Making amends is trying to fix something that’s broken. If a guest’s bone gets broken, as a result of you accidentally placing a stumbling block in a place that resulted in a fall and broken bone, making amends might be contritely driving the person to the hospital to have the broken bone treated. It might be helping the person while they are hindered by the broken bone. It should include assuring the person that you will do your very best to make sure never to put a dangerous obstacle where they can trip over it and get hurt.
It doesn’t seem to me that making amends with somebody you have hurt is all that hard. Unless you consider that you must take responsibility for the pain you caused, which makes you vulnerable, which puts you at risk of being rejected by the person you are trying to make amends with. Making yourself vulnerable is the price of trying to make amends. It is also the price of meaningful friendship.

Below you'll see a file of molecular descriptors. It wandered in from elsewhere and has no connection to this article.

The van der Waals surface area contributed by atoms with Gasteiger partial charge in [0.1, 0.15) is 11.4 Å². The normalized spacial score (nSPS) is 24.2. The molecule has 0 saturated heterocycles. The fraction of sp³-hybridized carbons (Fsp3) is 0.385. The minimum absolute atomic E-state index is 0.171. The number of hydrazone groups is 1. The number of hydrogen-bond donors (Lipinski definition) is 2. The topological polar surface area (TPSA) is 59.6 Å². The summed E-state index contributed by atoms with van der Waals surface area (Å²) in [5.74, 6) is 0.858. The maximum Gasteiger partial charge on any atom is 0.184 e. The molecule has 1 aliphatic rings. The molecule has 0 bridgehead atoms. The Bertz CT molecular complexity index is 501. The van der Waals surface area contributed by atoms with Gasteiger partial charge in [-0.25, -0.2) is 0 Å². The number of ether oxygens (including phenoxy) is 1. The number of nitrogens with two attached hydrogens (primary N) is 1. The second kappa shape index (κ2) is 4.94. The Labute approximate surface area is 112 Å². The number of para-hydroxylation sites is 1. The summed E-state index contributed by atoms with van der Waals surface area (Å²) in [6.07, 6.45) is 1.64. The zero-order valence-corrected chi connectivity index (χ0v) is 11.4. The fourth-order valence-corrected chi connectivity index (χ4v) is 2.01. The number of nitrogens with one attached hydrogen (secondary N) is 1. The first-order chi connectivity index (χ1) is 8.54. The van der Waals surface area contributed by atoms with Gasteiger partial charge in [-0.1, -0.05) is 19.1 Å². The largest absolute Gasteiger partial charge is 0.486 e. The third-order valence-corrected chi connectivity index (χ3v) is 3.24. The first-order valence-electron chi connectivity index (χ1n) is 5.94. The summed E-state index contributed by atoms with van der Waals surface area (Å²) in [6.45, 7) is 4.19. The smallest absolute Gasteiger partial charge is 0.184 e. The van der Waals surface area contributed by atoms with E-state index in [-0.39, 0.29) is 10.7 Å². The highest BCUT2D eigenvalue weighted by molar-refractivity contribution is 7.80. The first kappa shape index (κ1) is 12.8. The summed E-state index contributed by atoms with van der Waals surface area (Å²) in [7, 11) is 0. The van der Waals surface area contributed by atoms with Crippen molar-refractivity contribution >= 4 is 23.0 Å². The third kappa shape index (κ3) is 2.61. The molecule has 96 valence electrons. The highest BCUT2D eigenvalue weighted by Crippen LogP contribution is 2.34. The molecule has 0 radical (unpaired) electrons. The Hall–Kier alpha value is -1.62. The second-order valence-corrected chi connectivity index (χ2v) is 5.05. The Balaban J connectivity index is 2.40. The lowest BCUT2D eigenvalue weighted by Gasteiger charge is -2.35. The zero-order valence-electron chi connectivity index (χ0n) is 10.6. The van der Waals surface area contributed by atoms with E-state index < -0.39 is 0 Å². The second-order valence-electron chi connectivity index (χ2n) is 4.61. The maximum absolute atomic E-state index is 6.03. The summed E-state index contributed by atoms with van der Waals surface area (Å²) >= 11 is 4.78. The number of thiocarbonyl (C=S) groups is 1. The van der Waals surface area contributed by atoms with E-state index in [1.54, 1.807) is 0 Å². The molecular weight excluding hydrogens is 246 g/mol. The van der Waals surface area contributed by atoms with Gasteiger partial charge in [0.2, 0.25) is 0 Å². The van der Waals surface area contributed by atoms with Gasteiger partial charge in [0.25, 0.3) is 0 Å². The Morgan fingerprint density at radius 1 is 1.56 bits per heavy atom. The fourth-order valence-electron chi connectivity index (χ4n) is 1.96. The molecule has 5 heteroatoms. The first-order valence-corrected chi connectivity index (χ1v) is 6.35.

I understand it may seem a fearful price to some, but it is hard for me to understand how to retain a facade of friendship with a person who is incapable of acknowledging the pain they cause. Fake friendship with people I can no longer trust is not for me.
It is particularly hard to do during this time of year when we Jews are instructed to make amends, to speak the truth, to move beyond lies that people tell to make themselves feel righteous, instead of ashamed, when they are wrong and continue to act badly.
I understand that some people are weak, damaged and desperate to be right at any cost. If the cost is my friendship, so be it, I suppose. As long as they refrain from assassinating my good name among mutual friends. The inability to behave with emotional maturity confers no right to kill.